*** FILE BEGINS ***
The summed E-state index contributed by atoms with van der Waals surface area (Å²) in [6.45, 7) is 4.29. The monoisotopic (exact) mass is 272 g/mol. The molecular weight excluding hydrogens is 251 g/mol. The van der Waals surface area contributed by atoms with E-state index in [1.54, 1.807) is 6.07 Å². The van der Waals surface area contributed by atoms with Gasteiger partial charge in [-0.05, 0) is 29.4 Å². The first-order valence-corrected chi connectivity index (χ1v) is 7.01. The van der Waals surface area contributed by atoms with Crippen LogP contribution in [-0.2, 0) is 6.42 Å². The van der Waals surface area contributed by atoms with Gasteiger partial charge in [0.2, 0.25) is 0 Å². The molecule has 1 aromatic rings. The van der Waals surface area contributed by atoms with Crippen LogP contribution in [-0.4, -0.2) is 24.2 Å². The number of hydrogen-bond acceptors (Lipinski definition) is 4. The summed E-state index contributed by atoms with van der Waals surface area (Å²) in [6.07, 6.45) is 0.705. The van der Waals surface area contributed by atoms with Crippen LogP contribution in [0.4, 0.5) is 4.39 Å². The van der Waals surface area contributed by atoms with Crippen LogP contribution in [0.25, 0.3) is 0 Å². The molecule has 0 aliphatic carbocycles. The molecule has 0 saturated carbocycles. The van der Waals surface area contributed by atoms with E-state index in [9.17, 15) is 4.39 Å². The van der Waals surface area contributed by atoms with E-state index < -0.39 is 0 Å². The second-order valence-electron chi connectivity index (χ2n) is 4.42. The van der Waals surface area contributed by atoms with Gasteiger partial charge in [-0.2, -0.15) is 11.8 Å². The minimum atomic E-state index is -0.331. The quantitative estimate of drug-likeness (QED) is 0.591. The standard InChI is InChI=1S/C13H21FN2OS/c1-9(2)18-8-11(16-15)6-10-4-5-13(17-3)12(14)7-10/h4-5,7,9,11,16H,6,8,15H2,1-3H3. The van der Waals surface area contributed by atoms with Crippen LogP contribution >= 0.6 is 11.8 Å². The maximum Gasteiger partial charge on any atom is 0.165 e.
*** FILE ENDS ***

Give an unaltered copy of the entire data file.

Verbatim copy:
The summed E-state index contributed by atoms with van der Waals surface area (Å²) in [6.45, 7) is 4.29. The monoisotopic (exact) mass is 272 g/mol. The molecular weight excluding hydrogens is 251 g/mol. The van der Waals surface area contributed by atoms with E-state index in [1.54, 1.807) is 6.07 Å². The van der Waals surface area contributed by atoms with Gasteiger partial charge in [-0.05, 0) is 29.4 Å². The first-order valence-corrected chi connectivity index (χ1v) is 7.01. The van der Waals surface area contributed by atoms with Crippen LogP contribution in [-0.2, 0) is 6.42 Å². The van der Waals surface area contributed by atoms with Gasteiger partial charge in [0.2, 0.25) is 0 Å². The molecule has 1 aromatic rings. The van der Waals surface area contributed by atoms with Crippen LogP contribution in [-0.4, -0.2) is 24.2 Å². The number of hydrogen-bond acceptors (Lipinski definition) is 4. The summed E-state index contributed by atoms with van der Waals surface area (Å²) in [6.07, 6.45) is 0.705. The van der Waals surface area contributed by atoms with Crippen LogP contribution in [0.4, 0.5) is 4.39 Å². The van der Waals surface area contributed by atoms with Crippen LogP contribution in [0.25, 0.3) is 0 Å². The molecule has 0 aliphatic carbocycles. The molecule has 0 saturated carbocycles. The van der Waals surface area contributed by atoms with E-state index in [9.17, 15) is 4.39 Å². The van der Waals surface area contributed by atoms with E-state index < -0.39 is 0 Å². The second-order valence-electron chi connectivity index (χ2n) is 4.42. The van der Waals surface area contributed by atoms with Gasteiger partial charge in [-0.2, -0.15) is 11.8 Å². The minimum atomic E-state index is -0.331. The quantitative estimate of drug-likeness (QED) is 0.591. The standard InChI is InChI=1S/C13H21FN2OS/c1-9(2)18-8-11(16-15)6-10-4-5-13(17-3)12(14)7-10/h4-5,7,9,11,16H,6,8,15H2,1-3H3. The van der Waals surface area contributed by atoms with Crippen LogP contribution >= 0.6 is 11.8 Å². The maximum Gasteiger partial charge on any atom is 0.165 e.